Old lighting fixtures in schools can contribute to poor IAQ.

PCBs and bad indoor air quality has long been considered a problem in schools, brought about by contaminated light fixtures.

Tests in New York City schools had revealed that old lighting ballasts — devices that regulate electric current for fluorescent lights — leaked PCBs (polychlorinated biphenyls) onto the light fixtures and floors.

PCBs are toxic chemical compounds that have been linked to cancer. EPA issued recommendations in December urging schools across the country to replace all of the old light fixtures as soon as possible.

But it turns out that PCBs are not the only problem. NYC’s Department of Education said in a recent article that the hundreds of thousands of lighting fixtures it plans to replace in the city’s schools because they contain PCBs are also contaminated with asbestos.

Deputy Chancellor Kathleen Grimm told a City Council committee hearing that inspectors found asbestos that was used to insulate the problematic fixtures while examining them for signs of leaking PCBs. “Asbestos comes with its own special rules and containment procedures,” said Grimm of the cancer-causing material.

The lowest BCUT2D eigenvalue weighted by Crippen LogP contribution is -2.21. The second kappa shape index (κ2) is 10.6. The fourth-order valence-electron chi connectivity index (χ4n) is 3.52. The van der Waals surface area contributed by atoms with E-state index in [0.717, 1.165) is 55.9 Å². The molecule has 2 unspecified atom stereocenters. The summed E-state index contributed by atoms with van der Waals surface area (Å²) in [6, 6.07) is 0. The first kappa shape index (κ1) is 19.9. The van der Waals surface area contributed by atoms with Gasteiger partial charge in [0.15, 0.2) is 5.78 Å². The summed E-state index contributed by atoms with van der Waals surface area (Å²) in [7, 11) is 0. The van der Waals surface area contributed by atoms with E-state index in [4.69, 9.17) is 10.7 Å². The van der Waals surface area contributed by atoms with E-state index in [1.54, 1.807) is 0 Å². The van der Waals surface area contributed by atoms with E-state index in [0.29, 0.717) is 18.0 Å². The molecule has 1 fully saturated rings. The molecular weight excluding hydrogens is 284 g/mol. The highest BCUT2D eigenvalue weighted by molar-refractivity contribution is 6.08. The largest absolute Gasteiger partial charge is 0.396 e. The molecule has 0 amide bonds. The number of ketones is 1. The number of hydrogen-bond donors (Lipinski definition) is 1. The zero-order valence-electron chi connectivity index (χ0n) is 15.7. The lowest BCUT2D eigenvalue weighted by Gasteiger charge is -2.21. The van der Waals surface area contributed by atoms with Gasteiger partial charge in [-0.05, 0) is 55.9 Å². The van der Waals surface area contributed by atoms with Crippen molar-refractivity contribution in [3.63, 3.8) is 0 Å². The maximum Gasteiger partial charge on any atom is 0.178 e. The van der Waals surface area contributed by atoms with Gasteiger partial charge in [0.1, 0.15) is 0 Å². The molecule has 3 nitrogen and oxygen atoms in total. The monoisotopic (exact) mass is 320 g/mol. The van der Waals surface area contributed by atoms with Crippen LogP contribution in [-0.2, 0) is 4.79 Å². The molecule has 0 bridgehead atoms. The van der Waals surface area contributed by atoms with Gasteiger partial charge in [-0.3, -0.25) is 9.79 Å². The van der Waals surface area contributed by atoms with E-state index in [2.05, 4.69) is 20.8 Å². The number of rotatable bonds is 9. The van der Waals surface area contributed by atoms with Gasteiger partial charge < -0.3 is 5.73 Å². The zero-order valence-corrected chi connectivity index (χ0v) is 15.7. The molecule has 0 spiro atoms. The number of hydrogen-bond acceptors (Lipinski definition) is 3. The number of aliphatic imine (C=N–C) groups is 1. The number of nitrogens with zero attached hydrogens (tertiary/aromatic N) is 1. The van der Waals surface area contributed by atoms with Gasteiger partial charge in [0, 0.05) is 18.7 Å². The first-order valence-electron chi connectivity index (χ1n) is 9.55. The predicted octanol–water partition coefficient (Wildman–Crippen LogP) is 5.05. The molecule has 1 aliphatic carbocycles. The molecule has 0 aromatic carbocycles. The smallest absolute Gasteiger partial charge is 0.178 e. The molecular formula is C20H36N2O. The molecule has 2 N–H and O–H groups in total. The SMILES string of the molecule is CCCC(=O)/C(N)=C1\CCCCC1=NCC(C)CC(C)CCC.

“Asbestos comes with its own special rules and containment procedures.”
— Deputy Chancellor Kathleen Grimm

She said it can only be removed on weekends and holidays, not evenings “because we have to actually contain the area, and make sure that we’re removing it properly and disposing of it properly.”

This new problem will slow down the “quick action plan” that was sought to replace the PCB-leaking lighting fixtures. In fact, Grimm said it will take the city up to 10 years to remove and replace all of the lighting fixtures with PCBs from the public schools. Almost 800 schools have contaminated lighting fixtures.

The city has estimated its 10-year plan will cost $850 million. Quinn suggested that contractors might be able to do the job for less money as they make the city’s lighting and heating fixtures more energy efficient.

Grimm told council members that companies will be invited to submit their bids after a Request for Proposals is issued in June. But she repeated that the EPA is “underestimating the complexity of performing work of this type in school buildings.”

The group New York Communities for Change filed notice that it intends to sue under the federal toxic substances control act if the city doesn’t update its PCB removal plans.

The group also wants teachers and other union members to be more involved in the process, said Miranda Massie of New York Lawyers for the Public Interest, who’s representing the group.

Source: WNYC

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